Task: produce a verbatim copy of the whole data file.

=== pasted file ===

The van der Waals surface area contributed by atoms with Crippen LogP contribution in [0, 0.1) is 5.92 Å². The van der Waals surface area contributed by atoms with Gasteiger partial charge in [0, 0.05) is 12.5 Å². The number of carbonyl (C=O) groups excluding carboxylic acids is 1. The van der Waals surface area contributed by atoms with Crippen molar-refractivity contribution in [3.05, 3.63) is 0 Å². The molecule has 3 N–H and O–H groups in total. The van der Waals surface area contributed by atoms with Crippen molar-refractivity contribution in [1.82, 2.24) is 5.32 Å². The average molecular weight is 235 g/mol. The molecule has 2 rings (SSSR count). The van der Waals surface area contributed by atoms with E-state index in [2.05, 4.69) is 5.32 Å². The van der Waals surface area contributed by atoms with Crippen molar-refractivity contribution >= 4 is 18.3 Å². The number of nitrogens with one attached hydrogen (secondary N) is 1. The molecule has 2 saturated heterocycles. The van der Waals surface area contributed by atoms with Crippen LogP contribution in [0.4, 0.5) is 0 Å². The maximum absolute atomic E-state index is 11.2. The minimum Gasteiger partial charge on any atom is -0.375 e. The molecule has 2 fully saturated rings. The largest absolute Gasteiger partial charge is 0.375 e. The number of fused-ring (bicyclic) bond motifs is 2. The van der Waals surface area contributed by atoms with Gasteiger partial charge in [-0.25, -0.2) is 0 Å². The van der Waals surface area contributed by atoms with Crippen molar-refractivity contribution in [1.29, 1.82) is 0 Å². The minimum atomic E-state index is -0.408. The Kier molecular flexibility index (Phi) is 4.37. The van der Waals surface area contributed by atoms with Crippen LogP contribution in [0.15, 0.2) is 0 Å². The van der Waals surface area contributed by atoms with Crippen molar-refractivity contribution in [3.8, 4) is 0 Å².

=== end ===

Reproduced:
The van der Waals surface area contributed by atoms with Crippen LogP contribution in [0, 0.1) is 5.92 Å². The van der Waals surface area contributed by atoms with Gasteiger partial charge in [0, 0.05) is 12.5 Å². The number of carbonyl (C=O) groups excluding carboxylic acids is 1. The van der Waals surface area contributed by atoms with Crippen molar-refractivity contribution in [3.05, 3.63) is 0 Å². The molecule has 3 N–H and O–H groups in total. The van der Waals surface area contributed by atoms with Crippen molar-refractivity contribution in [1.82, 2.24) is 5.32 Å². The average molecular weight is 235 g/mol. The molecule has 2 rings (SSSR count). The van der Waals surface area contributed by atoms with E-state index in [2.05, 4.69) is 5.32 Å². The van der Waals surface area contributed by atoms with Crippen molar-refractivity contribution >= 4 is 18.3 Å². The number of nitrogens with one attached hydrogen (secondary N) is 1. The molecule has 2 saturated heterocycles. The van der Waals surface area contributed by atoms with Crippen LogP contribution in [0.4, 0.5) is 0 Å². The maximum absolute atomic E-state index is 11.2. The minimum Gasteiger partial charge on any atom is -0.375 e. The molecule has 2 fully saturated rings. The largest absolute Gasteiger partial charge is 0.375 e. The number of fused-ring (bicyclic) bond motifs is 2. The van der Waals surface area contributed by atoms with Gasteiger partial charge in [-0.25, -0.2) is 0 Å². The van der Waals surface area contributed by atoms with Crippen molar-refractivity contribution in [1.29, 1.82) is 0 Å². The minimum atomic E-state index is -0.408. The Kier molecular flexibility index (Phi) is 4.37. The van der Waals surface area contributed by atoms with Crippen LogP contribution in [0.15, 0.2) is 0 Å². The van der Waals surface area contributed by atoms with Crippen molar-refractivity contribution in [3.8, 4) is 0 Å².